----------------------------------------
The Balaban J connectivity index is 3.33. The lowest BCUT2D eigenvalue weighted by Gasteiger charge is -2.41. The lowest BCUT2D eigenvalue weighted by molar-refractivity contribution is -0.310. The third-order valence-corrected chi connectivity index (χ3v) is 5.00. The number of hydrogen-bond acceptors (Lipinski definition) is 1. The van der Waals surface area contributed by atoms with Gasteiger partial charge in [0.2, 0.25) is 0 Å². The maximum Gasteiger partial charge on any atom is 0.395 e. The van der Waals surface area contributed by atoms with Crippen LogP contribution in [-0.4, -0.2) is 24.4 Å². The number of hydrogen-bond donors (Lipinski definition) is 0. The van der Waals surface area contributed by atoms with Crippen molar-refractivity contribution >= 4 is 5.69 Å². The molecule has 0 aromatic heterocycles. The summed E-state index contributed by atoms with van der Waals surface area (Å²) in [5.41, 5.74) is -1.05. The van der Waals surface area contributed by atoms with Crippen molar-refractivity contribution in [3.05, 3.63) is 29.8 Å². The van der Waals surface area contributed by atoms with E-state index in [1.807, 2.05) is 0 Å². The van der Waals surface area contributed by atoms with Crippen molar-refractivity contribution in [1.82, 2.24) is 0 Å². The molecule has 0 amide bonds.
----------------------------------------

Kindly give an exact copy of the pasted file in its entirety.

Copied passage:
The Balaban J connectivity index is 3.33. The lowest BCUT2D eigenvalue weighted by Gasteiger charge is -2.41. The lowest BCUT2D eigenvalue weighted by molar-refractivity contribution is -0.310. The third-order valence-corrected chi connectivity index (χ3v) is 5.00. The number of hydrogen-bond acceptors (Lipinski definition) is 1. The van der Waals surface area contributed by atoms with Gasteiger partial charge in [0.2, 0.25) is 0 Å². The maximum Gasteiger partial charge on any atom is 0.395 e. The van der Waals surface area contributed by atoms with Crippen LogP contribution in [-0.4, -0.2) is 24.4 Å². The number of hydrogen-bond donors (Lipinski definition) is 0. The van der Waals surface area contributed by atoms with Crippen molar-refractivity contribution >= 4 is 5.69 Å². The molecule has 0 aromatic heterocycles. The summed E-state index contributed by atoms with van der Waals surface area (Å²) in [5.41, 5.74) is -1.05. The van der Waals surface area contributed by atoms with Crippen molar-refractivity contribution in [3.05, 3.63) is 29.8 Å². The van der Waals surface area contributed by atoms with E-state index in [1.807, 2.05) is 0 Å². The van der Waals surface area contributed by atoms with Crippen molar-refractivity contribution in [1.82, 2.24) is 0 Å². The molecule has 0 amide bonds.